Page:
Assam and Mizoram inked an agreement last week to keep their police and forest guards away from the troubled inter-state border as the first tangible step towards easing tension in the area and maintaining continuity of talks to end their decades-old territory dispute. As decided by the Union home ministry, neutral forces will remain in charge of the disputed zone straddling the three Barak Valley districts of Cachar, Karimganj and Hailakandi, and Mamit and Kolasib in Mizoram.
The ice-breaker in Aizawl, involving two cabinet ministers from either state, also saw Mizoram officially condoling the death of six Assam cops in the July 26 firing at Cachar district's Lailapur. In a reciprocal gesture, Assam revoked its July 29 advisory asking people from the state not to travel to Mizoram and telling those already there for work to “exercise utmost caution”.
Hundreds of trucks carrying essentials and medical supplies have been stranded along the NH 306 in the Barak Valley since the border flareup, triggering allegations by Mizoram of an unofficial economic blockade against it.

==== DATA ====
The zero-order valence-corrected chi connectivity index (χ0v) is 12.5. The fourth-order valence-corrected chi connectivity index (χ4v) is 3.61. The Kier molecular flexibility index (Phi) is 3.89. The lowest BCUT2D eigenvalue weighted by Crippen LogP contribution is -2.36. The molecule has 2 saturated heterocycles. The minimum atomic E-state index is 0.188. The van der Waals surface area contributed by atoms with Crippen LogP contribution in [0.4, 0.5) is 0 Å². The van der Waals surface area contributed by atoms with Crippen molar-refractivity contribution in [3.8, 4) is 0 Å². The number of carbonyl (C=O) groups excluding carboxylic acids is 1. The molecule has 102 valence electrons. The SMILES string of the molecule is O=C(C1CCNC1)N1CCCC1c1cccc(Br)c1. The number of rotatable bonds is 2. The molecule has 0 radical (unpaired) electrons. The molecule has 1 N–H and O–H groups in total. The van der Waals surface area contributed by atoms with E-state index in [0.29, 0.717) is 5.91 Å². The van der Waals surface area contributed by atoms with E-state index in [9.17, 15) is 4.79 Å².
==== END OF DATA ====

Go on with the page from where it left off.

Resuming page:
Soon after the meeting, the Mizoram CM's office tweeted, “Govt. of Assam & Govt. of Mizoram successfully signed a joint statement today after deliberations at Aizawl. Both governments agree to take forward the ministry of home affairs’ initiatives to remove prevailing tensions and to find lasting solutions through discussions.” The dialogue followed several telephonic discussions between Mizoram CM Zoramthanga and his Assam counterpart Himanta Biswa Sarma.
Assam border development minister Atul Bora, who led his state's delegation said, “This is the beginning. With meaningful dialogue, we can bring permanent peace, but it will take time.” He blamed Congress, which was in government in both Assam and Mizoram for several terms, for the border dispute remaining unresolved.